St. John's Confidential File
HELLO AMERICA!—What makes those of us who are in show biz quite different from the normal world is our passion and love in making other people happy. As long as we can hear the applause and laughter and yes, sometimes tears, nothing makes us dance for joy more. And actress, writer and teacher Brenda Bolanos-Ivory is one fine example of this.
MSJ: Growing up what are your earliest memories of
BI: Films are like real life on steroids. We get to see a whole lifetime in two hours. I was entranced in the ability to experience other people’s lives through film, and as an actress, act out other people’s lives. These stories must be told to make the world a better place.
MSJ: Who were some of the actors that impacted your life and imagination to the point that you decided that being an actress was the only thing you wanted to be?
BI: Lucille Ball brought me in with her humor and her willingness to do anything to be part of show business. I feel the same way.
MSJ: You are also a writer, what kind of stories or scripts do you joy most as a writer?
BI: I love scripts and stories that make you think. Anything Aaron Sorkin writes, and there are so many other talented writers in town. I love it when the character either grows with the script or deteriorates.
MSJ: Did you find being a female was a help or hindrance?
BI: Being a female actress is finally equal with male actors. All of us are expected to look good and do nudity. I found
MSJ: How did you feel appearing on stage as an actress for the first time?
BI: My first role was a French maid in the play Once Upon a Mattress. She could only say one word; "yes." When the audience roared with laughter, I was hooked.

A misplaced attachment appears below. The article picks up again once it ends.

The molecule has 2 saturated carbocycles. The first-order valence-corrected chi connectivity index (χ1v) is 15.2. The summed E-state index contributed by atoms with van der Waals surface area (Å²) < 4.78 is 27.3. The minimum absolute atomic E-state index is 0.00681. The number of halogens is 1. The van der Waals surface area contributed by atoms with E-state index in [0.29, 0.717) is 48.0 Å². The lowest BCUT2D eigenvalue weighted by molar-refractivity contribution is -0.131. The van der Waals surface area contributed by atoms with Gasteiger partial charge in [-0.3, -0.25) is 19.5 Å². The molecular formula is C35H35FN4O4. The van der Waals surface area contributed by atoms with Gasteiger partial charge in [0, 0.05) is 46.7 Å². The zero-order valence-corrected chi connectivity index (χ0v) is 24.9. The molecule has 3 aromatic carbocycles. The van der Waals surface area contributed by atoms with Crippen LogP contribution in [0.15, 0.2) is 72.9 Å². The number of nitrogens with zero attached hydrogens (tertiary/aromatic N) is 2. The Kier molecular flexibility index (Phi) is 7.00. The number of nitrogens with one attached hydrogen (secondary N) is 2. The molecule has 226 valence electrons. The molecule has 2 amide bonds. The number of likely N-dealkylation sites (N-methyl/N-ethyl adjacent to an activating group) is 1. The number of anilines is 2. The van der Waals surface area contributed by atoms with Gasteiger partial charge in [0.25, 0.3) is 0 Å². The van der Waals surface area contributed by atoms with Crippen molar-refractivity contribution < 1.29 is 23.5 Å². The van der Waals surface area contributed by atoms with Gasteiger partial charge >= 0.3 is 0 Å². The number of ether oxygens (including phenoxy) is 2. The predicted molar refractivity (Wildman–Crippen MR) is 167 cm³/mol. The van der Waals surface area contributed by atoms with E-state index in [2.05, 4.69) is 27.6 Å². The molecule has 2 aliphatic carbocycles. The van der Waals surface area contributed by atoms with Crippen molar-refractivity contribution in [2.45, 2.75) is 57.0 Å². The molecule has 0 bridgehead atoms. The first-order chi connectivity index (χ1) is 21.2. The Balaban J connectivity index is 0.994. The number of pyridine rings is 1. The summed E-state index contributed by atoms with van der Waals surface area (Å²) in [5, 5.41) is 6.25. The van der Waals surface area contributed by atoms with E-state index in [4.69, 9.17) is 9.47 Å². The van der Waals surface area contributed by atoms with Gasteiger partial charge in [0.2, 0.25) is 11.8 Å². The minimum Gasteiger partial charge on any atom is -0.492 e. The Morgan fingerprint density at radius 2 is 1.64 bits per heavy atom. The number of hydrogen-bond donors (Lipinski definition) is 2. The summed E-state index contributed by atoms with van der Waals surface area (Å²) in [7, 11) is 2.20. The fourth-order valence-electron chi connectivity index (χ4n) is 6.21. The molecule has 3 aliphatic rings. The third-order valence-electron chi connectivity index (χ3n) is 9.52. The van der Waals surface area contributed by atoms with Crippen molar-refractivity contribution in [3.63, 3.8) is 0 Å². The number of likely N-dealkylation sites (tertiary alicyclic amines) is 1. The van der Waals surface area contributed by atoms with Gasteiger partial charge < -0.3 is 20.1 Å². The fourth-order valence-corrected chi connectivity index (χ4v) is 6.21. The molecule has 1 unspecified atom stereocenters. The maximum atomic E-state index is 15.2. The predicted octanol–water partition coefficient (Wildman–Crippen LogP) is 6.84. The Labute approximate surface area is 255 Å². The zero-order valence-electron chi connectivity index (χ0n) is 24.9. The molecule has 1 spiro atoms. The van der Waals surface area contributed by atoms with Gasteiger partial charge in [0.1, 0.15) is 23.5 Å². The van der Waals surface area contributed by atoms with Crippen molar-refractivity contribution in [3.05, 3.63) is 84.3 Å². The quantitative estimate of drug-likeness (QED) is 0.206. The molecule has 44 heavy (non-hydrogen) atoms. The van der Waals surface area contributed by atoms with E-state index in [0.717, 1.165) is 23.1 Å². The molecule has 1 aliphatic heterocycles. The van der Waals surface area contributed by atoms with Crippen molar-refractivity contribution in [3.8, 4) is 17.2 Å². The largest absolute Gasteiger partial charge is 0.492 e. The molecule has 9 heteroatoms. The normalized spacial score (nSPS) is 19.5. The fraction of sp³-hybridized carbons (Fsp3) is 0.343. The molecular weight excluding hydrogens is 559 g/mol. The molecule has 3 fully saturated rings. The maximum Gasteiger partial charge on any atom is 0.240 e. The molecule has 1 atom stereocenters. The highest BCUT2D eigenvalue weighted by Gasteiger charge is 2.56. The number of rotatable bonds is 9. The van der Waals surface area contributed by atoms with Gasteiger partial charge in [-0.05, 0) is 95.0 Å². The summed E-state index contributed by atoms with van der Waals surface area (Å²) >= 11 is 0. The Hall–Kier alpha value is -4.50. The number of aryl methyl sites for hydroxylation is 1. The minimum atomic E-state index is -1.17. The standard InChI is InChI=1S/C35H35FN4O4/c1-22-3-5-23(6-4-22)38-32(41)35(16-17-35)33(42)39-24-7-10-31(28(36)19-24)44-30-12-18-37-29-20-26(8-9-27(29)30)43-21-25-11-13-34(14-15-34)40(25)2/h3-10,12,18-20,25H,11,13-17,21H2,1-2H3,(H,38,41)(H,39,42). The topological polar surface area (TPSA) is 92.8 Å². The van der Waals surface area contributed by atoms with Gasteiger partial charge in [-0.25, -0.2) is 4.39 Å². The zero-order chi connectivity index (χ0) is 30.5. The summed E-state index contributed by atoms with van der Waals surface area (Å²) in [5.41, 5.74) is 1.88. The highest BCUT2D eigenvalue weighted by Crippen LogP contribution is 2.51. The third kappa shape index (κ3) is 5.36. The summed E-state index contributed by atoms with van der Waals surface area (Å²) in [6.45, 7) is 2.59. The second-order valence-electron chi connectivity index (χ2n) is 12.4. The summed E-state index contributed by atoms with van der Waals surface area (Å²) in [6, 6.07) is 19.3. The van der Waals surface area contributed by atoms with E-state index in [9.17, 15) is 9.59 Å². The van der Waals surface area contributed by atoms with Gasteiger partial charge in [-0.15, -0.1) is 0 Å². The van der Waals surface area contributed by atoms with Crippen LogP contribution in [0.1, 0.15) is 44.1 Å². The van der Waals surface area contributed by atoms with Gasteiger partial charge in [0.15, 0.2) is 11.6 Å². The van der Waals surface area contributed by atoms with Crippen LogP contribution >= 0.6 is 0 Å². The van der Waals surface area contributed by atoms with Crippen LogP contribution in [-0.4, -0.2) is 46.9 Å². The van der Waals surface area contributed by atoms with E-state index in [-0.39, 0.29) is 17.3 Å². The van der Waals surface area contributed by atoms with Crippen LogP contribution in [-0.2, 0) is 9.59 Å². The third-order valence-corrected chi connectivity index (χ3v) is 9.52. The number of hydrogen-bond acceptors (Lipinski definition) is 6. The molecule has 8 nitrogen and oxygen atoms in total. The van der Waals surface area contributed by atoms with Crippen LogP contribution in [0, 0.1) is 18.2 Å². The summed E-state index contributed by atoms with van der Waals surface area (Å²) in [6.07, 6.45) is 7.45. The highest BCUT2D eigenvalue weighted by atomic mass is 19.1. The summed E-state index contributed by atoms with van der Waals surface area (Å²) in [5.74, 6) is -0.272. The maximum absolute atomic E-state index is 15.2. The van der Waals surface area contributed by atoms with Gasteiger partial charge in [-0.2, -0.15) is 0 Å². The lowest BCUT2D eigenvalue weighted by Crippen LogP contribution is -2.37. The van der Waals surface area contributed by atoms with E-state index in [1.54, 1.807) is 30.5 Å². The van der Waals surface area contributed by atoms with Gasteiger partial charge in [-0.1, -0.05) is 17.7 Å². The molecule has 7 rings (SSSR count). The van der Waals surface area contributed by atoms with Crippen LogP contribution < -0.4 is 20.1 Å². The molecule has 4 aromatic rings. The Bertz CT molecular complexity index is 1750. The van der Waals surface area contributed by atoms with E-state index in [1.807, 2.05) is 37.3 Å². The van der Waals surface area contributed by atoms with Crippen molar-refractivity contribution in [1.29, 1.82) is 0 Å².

MSJ: As an actress what was the most terrifying experience when working in a production of any kind?
BI: I was in the T.V. pilot for
MSJ: What did you find were the major challenges being recognized as some one who had talent? And how did you overcome them?
BI: I was recognized as having talent at a young age. I even had a fan club, a group of neighbors, in 10th grade. It confused me how some people thought I was perfect and could do no wrong, while others didn't like me at all and I was bullied.
MSJ: When following your dreams did it change your view of yourself and the world very much?
BI: Following my dreams changes the way I think about myself. Every time I complete another project, I feel great when it's is done and the audience is entertained.
MSJ: Who are you at this point in your life as an artistic, creative person? Does it make you smile and feel good?
BI: I feel great. It's fun and amazing to create something from nothing. Whether it's a character I play, one I write about in my own scripts, or writing books, and songs. I know the art I create is unique because a piece of me is forever given to the project.
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